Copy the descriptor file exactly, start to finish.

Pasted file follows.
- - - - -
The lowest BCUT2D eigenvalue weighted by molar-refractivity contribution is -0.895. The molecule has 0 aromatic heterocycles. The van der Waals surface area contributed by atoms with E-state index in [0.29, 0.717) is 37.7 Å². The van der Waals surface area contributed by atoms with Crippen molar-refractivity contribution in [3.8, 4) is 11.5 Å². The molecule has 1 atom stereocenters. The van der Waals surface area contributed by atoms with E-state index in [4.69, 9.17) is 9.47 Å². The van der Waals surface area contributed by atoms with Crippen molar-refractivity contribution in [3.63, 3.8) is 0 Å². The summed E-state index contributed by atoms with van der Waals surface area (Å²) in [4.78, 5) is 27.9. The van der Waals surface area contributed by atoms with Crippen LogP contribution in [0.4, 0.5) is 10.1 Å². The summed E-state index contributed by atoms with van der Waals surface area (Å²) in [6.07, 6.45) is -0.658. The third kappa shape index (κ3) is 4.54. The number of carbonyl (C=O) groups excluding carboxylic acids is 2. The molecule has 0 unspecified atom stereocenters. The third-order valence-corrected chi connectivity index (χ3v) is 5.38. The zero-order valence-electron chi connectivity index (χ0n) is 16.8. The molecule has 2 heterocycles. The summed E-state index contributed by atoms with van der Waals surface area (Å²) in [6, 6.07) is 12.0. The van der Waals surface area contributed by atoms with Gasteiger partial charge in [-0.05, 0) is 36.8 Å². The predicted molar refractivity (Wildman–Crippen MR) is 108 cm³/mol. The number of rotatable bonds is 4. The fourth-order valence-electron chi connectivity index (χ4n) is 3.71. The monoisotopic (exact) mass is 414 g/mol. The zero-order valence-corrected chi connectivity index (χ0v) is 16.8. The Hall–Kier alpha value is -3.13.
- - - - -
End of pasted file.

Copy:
The lowest BCUT2D eigenvalue weighted by molar-refractivity contribution is -0.895. The molecule has 0 aromatic heterocycles. The van der Waals surface area contributed by atoms with E-state index in [0.29, 0.717) is 37.7 Å². The van der Waals surface area contributed by atoms with Crippen molar-refractivity contribution in [3.8, 4) is 11.5 Å². The molecule has 1 atom stereocenters. The van der Waals surface area contributed by atoms with E-state index in [4.69, 9.17) is 9.47 Å². The van der Waals surface area contributed by atoms with Crippen molar-refractivity contribution in [3.63, 3.8) is 0 Å². The summed E-state index contributed by atoms with van der Waals surface area (Å²) in [4.78, 5) is 27.9. The van der Waals surface area contributed by atoms with Crippen LogP contribution in [0.4, 0.5) is 10.1 Å². The summed E-state index contributed by atoms with van der Waals surface area (Å²) in [6.07, 6.45) is -0.658. The third kappa shape index (κ3) is 4.54. The number of carbonyl (C=O) groups excluding carboxylic acids is 2. The molecule has 0 unspecified atom stereocenters. The third-order valence-corrected chi connectivity index (χ3v) is 5.38. The zero-order valence-electron chi connectivity index (χ0n) is 16.8. The molecule has 2 heterocycles. The summed E-state index contributed by atoms with van der Waals surface area (Å²) in [6, 6.07) is 12.0. The van der Waals surface area contributed by atoms with Gasteiger partial charge in [-0.05, 0) is 36.8 Å². The predicted molar refractivity (Wildman–Crippen MR) is 108 cm³/mol. The number of rotatable bonds is 4. The fourth-order valence-electron chi connectivity index (χ4n) is 3.71. The monoisotopic (exact) mass is 414 g/mol. The zero-order valence-corrected chi connectivity index (χ0v) is 16.8. The Hall–Kier alpha value is -3.13.